Port Jefferson Mayor Margot Garant, left, Mark Sternberg, historian and...

Port Jefferson Mayor Margot Garant, left, Mark Sternberg, historian and entertainment attorney, who helped find the letter, and Georgette Grier-Key, historian and curator for the Drowned Meadow Cottage, stand in the Phillips and Nathanial Roe's house with a copy of a letter that mentions them, and presumably connects them as part of the Culper Spy Ring on Friday, Oct. 30, 2015. Credit: Veronique Louis

An 18th-century letter in the vaults of a Michigan library sheds light on the obscure role played by residents of what is now Port Jefferson in the famed Culper spy ring that helped win the Revolutionary War, officials said.

A copy of the letter, which has been known for decades to historians but was little more than a rumor to many village residents, is on display at Port Jefferson Village Hall.

"It's kind of been buried," said local historian Georgette Grier-Key, who helped bring the letter to light and is a consultant to the village on this matter. "It's kind of like it's new again."

The letter, written by a suspected British spy four years after American colonists declared their independence from Great Britain, is owned by the William L. Clements Library at the University of Michigan, which keeps the original in its extensive Revolutionary War collection.

The letter, dated Dec. 21, 1780, accuses brothers Nathaniel and Phillips Roe -- residents of Drowned Meadow, the former name of what is now Port Jefferson -- of helping rebel leader Caleb Brewster of Setauket spy on British troop movements.

The Culper ring, so named for the alias of member Abraham Woodhull, carried secret messages written in invisible ink from Setauket Harbor across the Long Island Sound to Gen. George Washington's upstate New York headquarters. The missive also refers to a place called Old Mans, the former name of what is now Mount Sinai.

Port Jefferson Mayor Margot J. Garant said the letter confirms local legends that the spy ring included residents of Drowned Meadow, so named because the community flooded daily at high tide. Drowned Meadow was renamed Port Jefferson in 1836.

"Connecting Drowned Meadow to United States history is cool," Garant said. "It was always sort of rumors. We had heard stories. This letter really puts the Roes and Drowned Meadow on the map."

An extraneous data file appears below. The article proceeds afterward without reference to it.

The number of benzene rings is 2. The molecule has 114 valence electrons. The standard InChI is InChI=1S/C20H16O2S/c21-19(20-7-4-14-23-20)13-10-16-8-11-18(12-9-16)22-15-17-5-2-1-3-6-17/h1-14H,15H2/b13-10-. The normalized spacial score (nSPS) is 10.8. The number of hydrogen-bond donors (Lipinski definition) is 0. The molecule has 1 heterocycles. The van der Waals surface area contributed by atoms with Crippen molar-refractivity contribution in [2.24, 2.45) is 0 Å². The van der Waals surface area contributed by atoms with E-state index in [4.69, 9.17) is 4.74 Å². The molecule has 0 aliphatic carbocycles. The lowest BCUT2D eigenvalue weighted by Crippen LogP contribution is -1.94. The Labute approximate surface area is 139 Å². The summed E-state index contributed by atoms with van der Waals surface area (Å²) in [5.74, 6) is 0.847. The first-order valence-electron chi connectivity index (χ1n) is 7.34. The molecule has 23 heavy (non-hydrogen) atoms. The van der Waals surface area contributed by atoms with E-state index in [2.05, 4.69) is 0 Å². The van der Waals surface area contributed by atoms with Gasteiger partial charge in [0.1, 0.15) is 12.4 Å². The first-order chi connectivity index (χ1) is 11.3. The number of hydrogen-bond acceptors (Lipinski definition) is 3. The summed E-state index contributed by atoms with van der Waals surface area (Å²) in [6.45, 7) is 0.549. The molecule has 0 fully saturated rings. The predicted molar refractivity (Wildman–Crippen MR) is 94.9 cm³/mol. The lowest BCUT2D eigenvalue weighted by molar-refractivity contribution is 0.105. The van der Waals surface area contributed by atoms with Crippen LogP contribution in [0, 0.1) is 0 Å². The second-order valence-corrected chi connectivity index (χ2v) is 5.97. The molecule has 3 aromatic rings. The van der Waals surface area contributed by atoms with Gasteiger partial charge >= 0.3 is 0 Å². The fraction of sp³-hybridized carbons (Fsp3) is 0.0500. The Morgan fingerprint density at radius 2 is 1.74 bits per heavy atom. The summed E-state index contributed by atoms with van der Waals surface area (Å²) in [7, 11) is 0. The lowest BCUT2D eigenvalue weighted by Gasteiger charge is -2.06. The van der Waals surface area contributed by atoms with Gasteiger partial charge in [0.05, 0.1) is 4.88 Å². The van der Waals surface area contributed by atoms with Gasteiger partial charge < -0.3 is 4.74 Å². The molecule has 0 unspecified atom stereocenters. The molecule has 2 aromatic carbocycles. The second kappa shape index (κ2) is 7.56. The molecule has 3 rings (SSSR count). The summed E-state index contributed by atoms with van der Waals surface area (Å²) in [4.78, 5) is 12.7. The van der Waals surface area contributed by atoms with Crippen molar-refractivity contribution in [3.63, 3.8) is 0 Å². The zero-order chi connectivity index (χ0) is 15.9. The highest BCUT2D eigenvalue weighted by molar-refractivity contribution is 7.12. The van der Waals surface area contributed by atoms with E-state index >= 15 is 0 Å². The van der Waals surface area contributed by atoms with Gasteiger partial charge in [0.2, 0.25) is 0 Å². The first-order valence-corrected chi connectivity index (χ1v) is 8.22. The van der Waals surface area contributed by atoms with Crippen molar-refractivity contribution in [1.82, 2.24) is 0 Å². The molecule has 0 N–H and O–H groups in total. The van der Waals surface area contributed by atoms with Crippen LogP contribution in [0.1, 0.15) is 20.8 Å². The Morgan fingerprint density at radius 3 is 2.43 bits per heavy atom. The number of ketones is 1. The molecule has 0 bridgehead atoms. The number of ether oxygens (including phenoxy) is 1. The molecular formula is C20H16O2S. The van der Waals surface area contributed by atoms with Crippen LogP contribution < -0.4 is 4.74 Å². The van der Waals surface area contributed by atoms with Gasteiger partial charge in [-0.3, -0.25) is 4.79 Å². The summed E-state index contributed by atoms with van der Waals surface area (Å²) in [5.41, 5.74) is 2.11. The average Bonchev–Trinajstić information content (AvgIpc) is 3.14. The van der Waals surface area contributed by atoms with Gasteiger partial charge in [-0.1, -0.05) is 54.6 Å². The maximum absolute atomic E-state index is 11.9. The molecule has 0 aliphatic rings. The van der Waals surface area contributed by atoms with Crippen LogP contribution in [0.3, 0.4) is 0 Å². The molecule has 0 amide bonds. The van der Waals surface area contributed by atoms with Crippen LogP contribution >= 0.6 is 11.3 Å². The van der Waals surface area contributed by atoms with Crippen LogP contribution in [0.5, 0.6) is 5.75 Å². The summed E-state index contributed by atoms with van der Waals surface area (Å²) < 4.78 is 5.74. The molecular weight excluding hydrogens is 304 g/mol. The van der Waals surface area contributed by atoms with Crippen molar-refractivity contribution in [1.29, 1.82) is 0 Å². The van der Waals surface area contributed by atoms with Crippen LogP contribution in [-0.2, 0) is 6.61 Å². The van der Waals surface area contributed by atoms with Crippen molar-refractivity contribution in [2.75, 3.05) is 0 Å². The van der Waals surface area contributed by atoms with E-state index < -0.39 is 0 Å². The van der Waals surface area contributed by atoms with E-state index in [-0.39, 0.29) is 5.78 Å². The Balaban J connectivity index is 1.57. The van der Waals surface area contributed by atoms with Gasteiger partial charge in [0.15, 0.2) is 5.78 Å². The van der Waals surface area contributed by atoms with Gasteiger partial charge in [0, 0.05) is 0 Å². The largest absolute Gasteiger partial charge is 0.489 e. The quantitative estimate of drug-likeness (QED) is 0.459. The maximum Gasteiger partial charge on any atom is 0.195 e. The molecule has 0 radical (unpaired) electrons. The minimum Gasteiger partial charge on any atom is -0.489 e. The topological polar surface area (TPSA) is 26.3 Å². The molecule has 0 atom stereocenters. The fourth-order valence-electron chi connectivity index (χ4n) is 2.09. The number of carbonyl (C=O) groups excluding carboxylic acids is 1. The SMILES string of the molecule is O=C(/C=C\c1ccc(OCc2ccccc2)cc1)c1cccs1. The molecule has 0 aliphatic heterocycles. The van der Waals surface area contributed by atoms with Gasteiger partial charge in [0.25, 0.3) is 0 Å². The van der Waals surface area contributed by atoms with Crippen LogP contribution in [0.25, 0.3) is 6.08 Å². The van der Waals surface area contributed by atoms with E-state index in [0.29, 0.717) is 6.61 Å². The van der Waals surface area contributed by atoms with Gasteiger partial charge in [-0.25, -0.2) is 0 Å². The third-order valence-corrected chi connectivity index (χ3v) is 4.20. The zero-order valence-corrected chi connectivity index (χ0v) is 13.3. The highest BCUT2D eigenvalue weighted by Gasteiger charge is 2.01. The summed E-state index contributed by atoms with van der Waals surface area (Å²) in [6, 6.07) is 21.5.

The letter offers a snapshot of the cloak-and-dagger spying that inspired the AMC cable channel series "Turn: Washington's Spies," a fictional account of the Culper ring.

Replete with misspelled names and grammatical errors, the letter was sent by Nehemiah Marks, believed to have been a loyalist spy, to British Maj. Oliver DeLancey, Grier-Key said.

Former Port Jefferson resident Mark Sternberg said he spent years researching links between the Revolution and his hometown before learning in 2013 that the Clements Library had the letter.

"It was really exciting stuff," said Sternberg, an entertainment lawyer and independent movie producer who lives in New York City.

"They were trying to root out our spies," he said. "It sounds like they got a little bit close." BRIDGE OF SPIES

An excerpt from the 1780 letter that historians and local officials say refers to the roles played by Setauket resident Caleb Brewster and Drowned Meadow brothers Nathaniel and Phillipscq Roe in the Culper spy ring:

"This serves to inform you that I have found out where Brewster holds a correspondence of intelligence and who supplied him with goods. I got my information from one that has a commission in the rebel's service, for he tells me that he will do everything to assist me to find out the particular men that send the intelligence from [New] York and he has told me how we might take him if you think it best. ... [A source] informed them Nathaniel Roe for intelligence and Phillip Roe at Round [or Drowned] Meadow for goods, James Smith, at a place called Old Mans. These are the villain that assist Brewster ...

I remain your most obedient servant,

Sent Nehemiah Marks

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